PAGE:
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Title

Effects of Bilateral Eye Movements and Shifts of Attention on Recognition Memory in Younger and Older Adults

Date of Award

Winter 12-15-2009

Author's School

Graduate School of Arts and Sciences

Author's Department

Psychology

Degree Name

Doctor of Philosophy (PhD)

Degree Type

Dissertation

Abstract

There is evidence that making 30 seconds of bilateral eye movements improves memory in young adults who are strongly right-handed. The proposed neural mechanism underlying this effect is an increase in interhemispheric communication. Given that attention and eye movements share many overlapping neural mechanisms, it is possible that bilateral shifts of covert visual attention may have similarly beneficial effects on memory. To test this idea, the present investigation compared performance on a verbal recognition task following either overt shifts of attention (eye movements) or covert shifts of attention in right-handed younger and older adults. Additionally, the effects of increasing the duration of the overt and covert shifts from the typical 30 seconds to 60 seconds was examined to investigate if doubling the shift time produced a greater memory benefit than that observed at 30 seconds. Finally, to provide a greater understanding of the time-course of the effects of bilateral attention shifts on recognition memory, two different delay conditions were directly compared – one with no delay between study and test, and the other with a 30 minute delay.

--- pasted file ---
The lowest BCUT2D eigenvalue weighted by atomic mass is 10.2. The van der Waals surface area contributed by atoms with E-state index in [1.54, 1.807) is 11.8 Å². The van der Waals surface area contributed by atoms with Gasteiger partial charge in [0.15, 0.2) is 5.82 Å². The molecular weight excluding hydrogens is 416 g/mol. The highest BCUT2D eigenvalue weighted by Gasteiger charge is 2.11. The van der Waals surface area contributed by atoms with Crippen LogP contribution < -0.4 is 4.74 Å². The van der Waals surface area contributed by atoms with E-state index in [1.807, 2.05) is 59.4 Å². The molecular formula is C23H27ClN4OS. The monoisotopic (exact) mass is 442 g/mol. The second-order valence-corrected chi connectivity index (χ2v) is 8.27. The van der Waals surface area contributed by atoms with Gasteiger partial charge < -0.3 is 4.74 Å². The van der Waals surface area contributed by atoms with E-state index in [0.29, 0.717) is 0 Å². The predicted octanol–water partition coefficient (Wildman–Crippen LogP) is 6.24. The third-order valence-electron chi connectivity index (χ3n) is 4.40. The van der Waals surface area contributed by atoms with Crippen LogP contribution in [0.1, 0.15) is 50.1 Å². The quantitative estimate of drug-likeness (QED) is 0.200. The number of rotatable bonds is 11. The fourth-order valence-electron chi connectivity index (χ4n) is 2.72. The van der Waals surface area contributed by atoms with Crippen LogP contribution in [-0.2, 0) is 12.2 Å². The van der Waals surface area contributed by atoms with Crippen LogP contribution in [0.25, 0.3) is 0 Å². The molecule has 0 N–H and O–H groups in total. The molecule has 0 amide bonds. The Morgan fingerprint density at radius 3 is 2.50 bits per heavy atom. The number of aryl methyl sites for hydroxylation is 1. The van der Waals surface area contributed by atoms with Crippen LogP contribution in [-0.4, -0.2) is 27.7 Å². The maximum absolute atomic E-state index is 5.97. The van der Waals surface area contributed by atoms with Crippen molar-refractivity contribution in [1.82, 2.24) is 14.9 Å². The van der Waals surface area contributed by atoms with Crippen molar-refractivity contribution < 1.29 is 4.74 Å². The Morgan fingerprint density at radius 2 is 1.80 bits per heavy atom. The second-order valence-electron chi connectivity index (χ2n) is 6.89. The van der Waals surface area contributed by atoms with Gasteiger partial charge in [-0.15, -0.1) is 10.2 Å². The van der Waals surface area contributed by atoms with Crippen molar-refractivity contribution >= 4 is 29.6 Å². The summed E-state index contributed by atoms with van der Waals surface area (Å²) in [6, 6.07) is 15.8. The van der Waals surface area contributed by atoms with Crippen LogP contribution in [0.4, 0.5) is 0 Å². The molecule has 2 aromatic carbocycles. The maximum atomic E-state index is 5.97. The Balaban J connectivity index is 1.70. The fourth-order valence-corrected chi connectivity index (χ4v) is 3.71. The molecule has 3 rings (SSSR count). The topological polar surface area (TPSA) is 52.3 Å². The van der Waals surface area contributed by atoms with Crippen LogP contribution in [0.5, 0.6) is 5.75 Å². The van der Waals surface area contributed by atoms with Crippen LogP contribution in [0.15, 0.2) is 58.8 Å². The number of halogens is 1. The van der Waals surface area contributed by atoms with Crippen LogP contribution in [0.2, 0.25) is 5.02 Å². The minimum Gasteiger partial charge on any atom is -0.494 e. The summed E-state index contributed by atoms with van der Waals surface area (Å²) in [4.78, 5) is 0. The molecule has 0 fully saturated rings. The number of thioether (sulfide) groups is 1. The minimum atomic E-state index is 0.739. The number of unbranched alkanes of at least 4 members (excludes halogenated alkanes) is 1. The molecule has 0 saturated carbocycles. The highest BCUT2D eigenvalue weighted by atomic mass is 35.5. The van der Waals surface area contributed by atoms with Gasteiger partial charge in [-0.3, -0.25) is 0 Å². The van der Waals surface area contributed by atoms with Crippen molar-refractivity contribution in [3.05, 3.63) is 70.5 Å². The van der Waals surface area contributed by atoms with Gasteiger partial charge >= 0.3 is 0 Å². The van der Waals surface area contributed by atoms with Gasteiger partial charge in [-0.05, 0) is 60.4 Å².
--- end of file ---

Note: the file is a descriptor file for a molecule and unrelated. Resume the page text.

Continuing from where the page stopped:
Both overt and covert shifts of attention led to a reduction in false memories on the verbal recognition task for the younger adults in the no delay condition. There were no beneficial effects on memory for either shift type in the 30 minute delay condition. Also, unlike the beneficial effects observed in the younger adults, there were no memory benefits for either shift type in the older adult group, and instead there was evidence that overt shifts of attention were related to an increase in false memories for the latter group. These findings are consistent with theories that suggest common neural pathways for covert and overt visual attention and with those that posit an age-related breakdown in interhemispheric communication

Language

English (en)

Chair and Committee

Richard A. Abrams

Committee Members

Sandra S. Hale, Joel Myerson, Pascal Boyer, Kenneth Botnick, David Carr

Comments

Permanent URL: https://doi.org/10.7936/K7PN93K8

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